One of the mysteries of the English language finally explained.
A metamorphic rock containing granular minerals, typically garnet and pyroxene.
- ‘A large sample of eclogite was collected from a small bay close to Letterfearn.’
- ‘Specific rock names that record both the parent rock and its mineralogy are relatively rare, but include eclogite, blueschist, and amphibolite.’
- ‘In similar contrast to the Okenyenya xenolith suite, lithologies such as wehrlite, eclogite and pyroxenite are also absent.’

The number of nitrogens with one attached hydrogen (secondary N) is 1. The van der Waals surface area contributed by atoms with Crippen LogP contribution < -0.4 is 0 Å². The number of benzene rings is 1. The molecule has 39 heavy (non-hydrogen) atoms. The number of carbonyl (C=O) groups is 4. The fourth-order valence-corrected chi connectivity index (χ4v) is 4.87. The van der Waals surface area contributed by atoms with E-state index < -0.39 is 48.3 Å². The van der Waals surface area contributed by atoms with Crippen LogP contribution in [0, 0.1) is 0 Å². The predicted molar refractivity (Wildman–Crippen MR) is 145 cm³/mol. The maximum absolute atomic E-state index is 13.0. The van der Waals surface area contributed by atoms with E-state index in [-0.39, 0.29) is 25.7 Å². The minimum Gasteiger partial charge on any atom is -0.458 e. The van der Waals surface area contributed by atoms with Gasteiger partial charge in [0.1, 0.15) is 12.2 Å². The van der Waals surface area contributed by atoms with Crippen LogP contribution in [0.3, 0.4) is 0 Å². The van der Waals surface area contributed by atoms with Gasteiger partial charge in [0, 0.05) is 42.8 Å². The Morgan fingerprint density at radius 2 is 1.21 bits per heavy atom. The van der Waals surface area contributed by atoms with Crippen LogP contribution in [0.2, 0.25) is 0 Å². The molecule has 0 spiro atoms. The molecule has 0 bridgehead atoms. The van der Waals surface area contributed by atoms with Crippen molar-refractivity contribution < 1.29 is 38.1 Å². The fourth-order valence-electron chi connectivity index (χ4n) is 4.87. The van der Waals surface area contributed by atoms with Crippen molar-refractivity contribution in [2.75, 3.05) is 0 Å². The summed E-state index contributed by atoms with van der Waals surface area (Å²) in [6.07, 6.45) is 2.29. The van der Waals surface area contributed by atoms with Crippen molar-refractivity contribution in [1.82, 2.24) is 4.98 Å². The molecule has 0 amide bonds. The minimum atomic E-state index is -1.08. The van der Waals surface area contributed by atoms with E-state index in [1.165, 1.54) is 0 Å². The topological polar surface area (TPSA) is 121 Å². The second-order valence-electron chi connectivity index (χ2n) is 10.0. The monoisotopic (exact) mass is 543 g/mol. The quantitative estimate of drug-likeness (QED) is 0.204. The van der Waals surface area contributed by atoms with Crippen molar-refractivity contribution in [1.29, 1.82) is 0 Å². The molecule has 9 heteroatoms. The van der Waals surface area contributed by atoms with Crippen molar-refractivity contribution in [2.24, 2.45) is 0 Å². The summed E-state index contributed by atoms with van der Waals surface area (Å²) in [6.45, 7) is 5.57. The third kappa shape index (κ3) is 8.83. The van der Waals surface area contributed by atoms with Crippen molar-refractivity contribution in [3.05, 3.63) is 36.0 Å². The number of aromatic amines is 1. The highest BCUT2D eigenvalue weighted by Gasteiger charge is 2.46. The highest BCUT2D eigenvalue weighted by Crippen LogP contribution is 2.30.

- ‘This textural variety of titanite is common in the more intensely amphibolitized eclogite, and although the mineral-forming reactions are similar to the framboidal-textured varieties, no rutile cores have been found in these grains.’
- ‘The granulite to eclogite transformation may not occur if water is absent; for example, if ocean crust has been dehydrated as happens when a slab subducts.’
Mid 19th century: from French, from Greek eklogē ‘selection’ (with reference to the selective content of the rock) + -ite.
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